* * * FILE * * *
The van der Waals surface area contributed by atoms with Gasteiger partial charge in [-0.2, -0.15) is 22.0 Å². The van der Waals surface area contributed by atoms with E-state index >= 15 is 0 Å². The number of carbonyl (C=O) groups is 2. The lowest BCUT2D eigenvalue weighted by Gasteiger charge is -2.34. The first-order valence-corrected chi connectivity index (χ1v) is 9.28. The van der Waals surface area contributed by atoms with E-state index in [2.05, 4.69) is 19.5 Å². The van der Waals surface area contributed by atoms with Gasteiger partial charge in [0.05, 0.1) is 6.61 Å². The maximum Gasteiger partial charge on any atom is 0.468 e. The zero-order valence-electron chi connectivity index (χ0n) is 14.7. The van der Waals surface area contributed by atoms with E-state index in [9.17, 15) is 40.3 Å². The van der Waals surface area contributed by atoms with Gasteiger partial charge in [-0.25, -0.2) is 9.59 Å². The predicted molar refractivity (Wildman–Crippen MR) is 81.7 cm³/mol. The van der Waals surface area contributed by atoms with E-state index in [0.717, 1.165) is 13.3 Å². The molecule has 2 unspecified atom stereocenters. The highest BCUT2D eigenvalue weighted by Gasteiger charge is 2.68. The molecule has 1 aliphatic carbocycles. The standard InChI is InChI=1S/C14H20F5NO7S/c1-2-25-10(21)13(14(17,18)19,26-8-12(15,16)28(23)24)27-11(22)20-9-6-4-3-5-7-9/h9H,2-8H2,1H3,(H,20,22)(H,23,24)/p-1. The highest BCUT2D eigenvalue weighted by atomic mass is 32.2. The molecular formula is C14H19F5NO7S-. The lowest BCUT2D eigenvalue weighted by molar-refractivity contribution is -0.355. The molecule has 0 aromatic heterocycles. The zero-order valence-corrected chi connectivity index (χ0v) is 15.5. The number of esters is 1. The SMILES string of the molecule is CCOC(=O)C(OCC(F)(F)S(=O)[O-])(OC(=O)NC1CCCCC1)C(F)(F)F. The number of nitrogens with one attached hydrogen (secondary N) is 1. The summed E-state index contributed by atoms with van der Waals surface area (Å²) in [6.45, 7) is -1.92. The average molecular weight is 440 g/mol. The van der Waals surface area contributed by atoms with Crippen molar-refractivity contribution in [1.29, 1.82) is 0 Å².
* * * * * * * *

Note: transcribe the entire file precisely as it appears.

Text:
The van der Waals surface area contributed by atoms with Gasteiger partial charge in [-0.2, -0.15) is 22.0 Å². The van der Waals surface area contributed by atoms with E-state index >= 15 is 0 Å². The number of carbonyl (C=O) groups is 2. The lowest BCUT2D eigenvalue weighted by Gasteiger charge is -2.34. The first-order valence-corrected chi connectivity index (χ1v) is 9.28. The van der Waals surface area contributed by atoms with E-state index in [2.05, 4.69) is 19.5 Å². The van der Waals surface area contributed by atoms with Gasteiger partial charge in [0.05, 0.1) is 6.61 Å². The maximum Gasteiger partial charge on any atom is 0.468 e. The zero-order valence-electron chi connectivity index (χ0n) is 14.7. The van der Waals surface area contributed by atoms with E-state index in [9.17, 15) is 40.3 Å². The van der Waals surface area contributed by atoms with Gasteiger partial charge in [-0.25, -0.2) is 9.59 Å². The predicted molar refractivity (Wildman–Crippen MR) is 81.7 cm³/mol. The van der Waals surface area contributed by atoms with E-state index in [0.717, 1.165) is 13.3 Å². The molecule has 2 unspecified atom stereocenters. The highest BCUT2D eigenvalue weighted by Gasteiger charge is 2.68. The molecule has 1 aliphatic carbocycles. The standard InChI is InChI=1S/C14H20F5NO7S/c1-2-25-10(21)13(14(17,18)19,26-8-12(15,16)28(23)24)27-11(22)20-9-6-4-3-5-7-9/h9H,2-8H2,1H3,(H,20,22)(H,23,24)/p-1. The highest BCUT2D eigenvalue weighted by atomic mass is 32.2. The molecular formula is C14H19F5NO7S-. The lowest BCUT2D eigenvalue weighted by molar-refractivity contribution is -0.355. The molecule has 0 aromatic heterocycles. The zero-order valence-corrected chi connectivity index (χ0v) is 15.5. The number of esters is 1. The SMILES string of the molecule is CCOC(=O)C(OCC(F)(F)S(=O)[O-])(OC(=O)NC1CCCCC1)C(F)(F)F. The number of nitrogens with one attached hydrogen (secondary N) is 1. The summed E-state index contributed by atoms with van der Waals surface area (Å²) in [6.45, 7) is -1.92. The average molecular weight is 440 g/mol. The van der Waals surface area contributed by atoms with Crippen molar-refractivity contribution in [1.29, 1.82) is 0 Å².